Hielscher, J., Kazhamiakin, R., Metzger, A., Pistore, M.: A Framework for Proactive Self-Adaptation of Service-based Applications Based on Online Testing. In: Mähönen, P., Pohl, K., Priol, T. (eds.) ServiceWave 2008. LNCS, vol. 5377, pp. 122–133. Springer, Heidelberg (2008)CrossRefGoogle Scholar
  12. 12.
    Horrocks, I., Patel-Schneider, P.F., van Harmelen, F.: From SHIQ and RDF to OWL: The Making of A Web Ontology Language. Journal of Web Semantics 1(1), 7–26 (2003)CrossRefGoogle Scholar
  13. 13.
    Keller, U., Lara, R., Lausen, H., Polleres, A., Fensel, D.: Automatic Location of Services. In: Gómez-Pérez, A., Euzenat, J. (eds.) ESWC 2005. LNCS, vol. 3532, pp. 1–16. Springer, Heidelberg (2005)CrossRefGoogle Scholar
  14. 14.
    Kim, J., Lee, J., Lee, B.: Runtime Service Discovery and Reconfiguration using OWL-S based Semantic Web Service. In: Proceedings of the 7th IEEE International Conference on Computer and Information Technology (2007)Google Scholar
  15. 15.
    Lymberopoulos, L., Lupu, E., Sloman, M.: An Adaptive Policy-Based Framework for Network Services Management. Journal of Network and Systems Management 11(3) (September 2003)Google Scholar
  16. 16.
    Marshall, A., Hussain, S.A., Chieng, D., Gu, Q.: Dynamic Network Adaptation Techniques In An Open Network Environment. In: Intl. Conference on IT and Communications (AIT 2000), Bangkok, Thailand (August 2000)Google Scholar
  17. 17.
    Moser, O., Rosenberg, F., Dustdar, S.: Non-Intrusive Monitoring and Service Adaptation for WS-BPEL. In: 17th Int. World Wide Web Conference, WWW, China (April 2008)Google Scholar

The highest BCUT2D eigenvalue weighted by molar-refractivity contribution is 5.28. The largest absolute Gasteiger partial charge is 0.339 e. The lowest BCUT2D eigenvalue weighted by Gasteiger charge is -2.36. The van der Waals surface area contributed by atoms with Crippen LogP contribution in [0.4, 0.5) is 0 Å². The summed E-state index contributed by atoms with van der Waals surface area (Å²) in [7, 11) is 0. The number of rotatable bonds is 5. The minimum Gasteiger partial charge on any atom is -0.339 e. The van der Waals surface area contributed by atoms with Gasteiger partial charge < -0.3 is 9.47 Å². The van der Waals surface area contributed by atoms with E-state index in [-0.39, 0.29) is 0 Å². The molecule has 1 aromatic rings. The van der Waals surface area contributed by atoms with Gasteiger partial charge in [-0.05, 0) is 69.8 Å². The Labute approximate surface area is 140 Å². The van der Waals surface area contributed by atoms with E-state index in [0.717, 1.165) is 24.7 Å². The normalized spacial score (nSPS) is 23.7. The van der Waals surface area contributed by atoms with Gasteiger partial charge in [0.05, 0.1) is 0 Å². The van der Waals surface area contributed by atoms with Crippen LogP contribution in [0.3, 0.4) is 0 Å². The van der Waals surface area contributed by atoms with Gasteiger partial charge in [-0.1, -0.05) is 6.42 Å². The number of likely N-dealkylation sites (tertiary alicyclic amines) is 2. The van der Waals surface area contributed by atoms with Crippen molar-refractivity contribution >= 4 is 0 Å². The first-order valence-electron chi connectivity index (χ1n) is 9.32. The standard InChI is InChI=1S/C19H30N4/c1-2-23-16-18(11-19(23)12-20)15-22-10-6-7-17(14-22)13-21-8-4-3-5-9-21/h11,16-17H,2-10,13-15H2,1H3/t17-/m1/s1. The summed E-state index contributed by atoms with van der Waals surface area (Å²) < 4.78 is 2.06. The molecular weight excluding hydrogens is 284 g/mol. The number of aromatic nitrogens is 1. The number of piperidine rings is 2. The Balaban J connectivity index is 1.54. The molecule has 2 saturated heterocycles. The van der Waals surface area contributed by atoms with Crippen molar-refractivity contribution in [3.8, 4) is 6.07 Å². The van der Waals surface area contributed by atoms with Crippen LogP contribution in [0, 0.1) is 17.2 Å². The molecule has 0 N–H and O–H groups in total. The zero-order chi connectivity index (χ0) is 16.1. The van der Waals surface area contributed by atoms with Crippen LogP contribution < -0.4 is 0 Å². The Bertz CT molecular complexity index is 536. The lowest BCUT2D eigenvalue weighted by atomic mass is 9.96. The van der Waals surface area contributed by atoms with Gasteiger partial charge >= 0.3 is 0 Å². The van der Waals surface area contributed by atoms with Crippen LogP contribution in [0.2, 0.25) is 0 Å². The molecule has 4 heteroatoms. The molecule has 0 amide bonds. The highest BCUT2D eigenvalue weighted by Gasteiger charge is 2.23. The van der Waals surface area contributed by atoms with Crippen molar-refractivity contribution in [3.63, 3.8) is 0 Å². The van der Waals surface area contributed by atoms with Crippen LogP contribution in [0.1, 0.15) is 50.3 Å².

18. 18.
    Di Nitto, E., Ghezzi, C., Metzger, A., Papazoglou, M., Pohl., K.: A Journey to Highly Dynamic, Self-Adaptive, Service-based Applications. ASE Journal 15 (2008)Google Scholar
  19. 19.
    Papazoglou, M.P., Traverso, P., Dustdar, S., Leyman, F., Kramer, B.: Service-Oriented Computing Research Roadmap, ftp://ftp.cordis.lu/pub/ist/docs/directorate_d/st-ds/services-research-roadmap_en.pdf
  20. 20.
    SECSE Project, http://secse.eng.it
  21. 21.
    Subramanian, V., Gilberti, M., Doboli, A.: Online adaptation policy design for grid sensor networks with reconfigurable embedded nodes. In: Design, Automation & Test in Europe Conference & Exhibition, DATE 2009 (2009)Google Scholar
  22. 22.
    WS-Eventing, http://www/w3/org/Submission/WS-EventingGoogle Scholar
  23. 23.
  24. 24.
    Zisman, A., Spanoudakis, Dooley, J.: A Framework for Dynamic Service Discovery. In: IEEE Int. Conference on Automated Software Engineering, ASE, Italy (September 2008)Google Scholar
  25. 25.
    Zisman, A., Spanoudakis, Dooley, J.: A Query Language for Service Discovery. In: 4th Int. Conference on Software and Data Technologies, ICSOFT, Bulgaria (July 2009)Google Scholar

Copyright information

© Springer-Verlag Berlin Heidelberg 2010

Authors and Affiliations

  • Khaled Mahbub
    • 1
  • Andrea Zisman
    • 1
  1. 1.Department of ComputingCity University LondonLondonUK

Personalised recommendations